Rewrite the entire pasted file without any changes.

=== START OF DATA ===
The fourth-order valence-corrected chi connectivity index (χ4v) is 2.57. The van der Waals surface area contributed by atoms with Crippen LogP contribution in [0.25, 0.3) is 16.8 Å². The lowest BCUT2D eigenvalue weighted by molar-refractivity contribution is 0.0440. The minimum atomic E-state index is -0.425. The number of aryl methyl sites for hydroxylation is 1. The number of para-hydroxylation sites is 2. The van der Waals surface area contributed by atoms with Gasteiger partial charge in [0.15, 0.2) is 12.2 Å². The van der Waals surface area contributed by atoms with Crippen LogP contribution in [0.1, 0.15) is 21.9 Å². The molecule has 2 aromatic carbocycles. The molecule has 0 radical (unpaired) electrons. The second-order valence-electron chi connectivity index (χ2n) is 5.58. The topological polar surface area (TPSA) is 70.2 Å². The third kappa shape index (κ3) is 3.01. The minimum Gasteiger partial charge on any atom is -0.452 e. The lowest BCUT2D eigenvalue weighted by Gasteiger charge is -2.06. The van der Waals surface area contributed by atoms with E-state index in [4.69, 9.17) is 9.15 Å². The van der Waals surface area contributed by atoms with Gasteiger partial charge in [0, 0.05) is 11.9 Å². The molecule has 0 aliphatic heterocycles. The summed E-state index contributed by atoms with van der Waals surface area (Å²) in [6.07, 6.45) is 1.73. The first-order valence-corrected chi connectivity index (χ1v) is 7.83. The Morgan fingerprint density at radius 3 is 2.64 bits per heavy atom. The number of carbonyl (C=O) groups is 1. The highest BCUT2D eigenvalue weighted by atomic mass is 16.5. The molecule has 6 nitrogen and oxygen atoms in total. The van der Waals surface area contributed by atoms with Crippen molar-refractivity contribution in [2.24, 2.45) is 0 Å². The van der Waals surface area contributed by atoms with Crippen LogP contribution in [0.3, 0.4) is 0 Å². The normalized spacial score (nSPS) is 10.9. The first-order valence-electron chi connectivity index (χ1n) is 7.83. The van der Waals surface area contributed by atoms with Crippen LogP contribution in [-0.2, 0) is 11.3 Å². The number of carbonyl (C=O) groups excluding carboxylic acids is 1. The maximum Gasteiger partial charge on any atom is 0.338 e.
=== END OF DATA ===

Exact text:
The fourth-order valence-corrected chi connectivity index (χ4v) is 2.57. The van der Waals surface area contributed by atoms with Crippen LogP contribution in [0.25, 0.3) is 16.8 Å². The lowest BCUT2D eigenvalue weighted by molar-refractivity contribution is 0.0440. The minimum atomic E-state index is -0.425. The number of aryl methyl sites for hydroxylation is 1. The number of para-hydroxylation sites is 2. The van der Waals surface area contributed by atoms with Gasteiger partial charge in [0.15, 0.2) is 12.2 Å². The van der Waals surface area contributed by atoms with Crippen LogP contribution in [0.1, 0.15) is 21.9 Å². The molecule has 2 aromatic carbocycles. The molecule has 0 radical (unpaired) electrons. The second-order valence-electron chi connectivity index (χ2n) is 5.58. The topological polar surface area (TPSA) is 70.2 Å². The third kappa shape index (κ3) is 3.01. The minimum Gasteiger partial charge on any atom is -0.452 e. The lowest BCUT2D eigenvalue weighted by Gasteiger charge is -2.06. The van der Waals surface area contributed by atoms with E-state index in [4.69, 9.17) is 9.15 Å². The van der Waals surface area contributed by atoms with Gasteiger partial charge in [0, 0.05) is 11.9 Å². The molecule has 0 aliphatic heterocycles. The summed E-state index contributed by atoms with van der Waals surface area (Å²) in [6.07, 6.45) is 1.73. The first-order valence-corrected chi connectivity index (χ1v) is 7.83. The Morgan fingerprint density at radius 3 is 2.64 bits per heavy atom. The number of carbonyl (C=O) groups is 1. The highest BCUT2D eigenvalue weighted by atomic mass is 16.5. The molecule has 6 nitrogen and oxygen atoms in total. The van der Waals surface area contributed by atoms with Crippen molar-refractivity contribution in [2.24, 2.45) is 0 Å². The van der Waals surface area contributed by atoms with Crippen LogP contribution in [0.3, 0.4) is 0 Å². The normalized spacial score (nSPS) is 10.9. The first-order valence-electron chi connectivity index (χ1n) is 7.83. The van der Waals surface area contributed by atoms with Crippen LogP contribution in [-0.2, 0) is 11.3 Å². The number of carbonyl (C=O) groups excluding carboxylic acids is 1. The maximum Gasteiger partial charge on any atom is 0.338 e.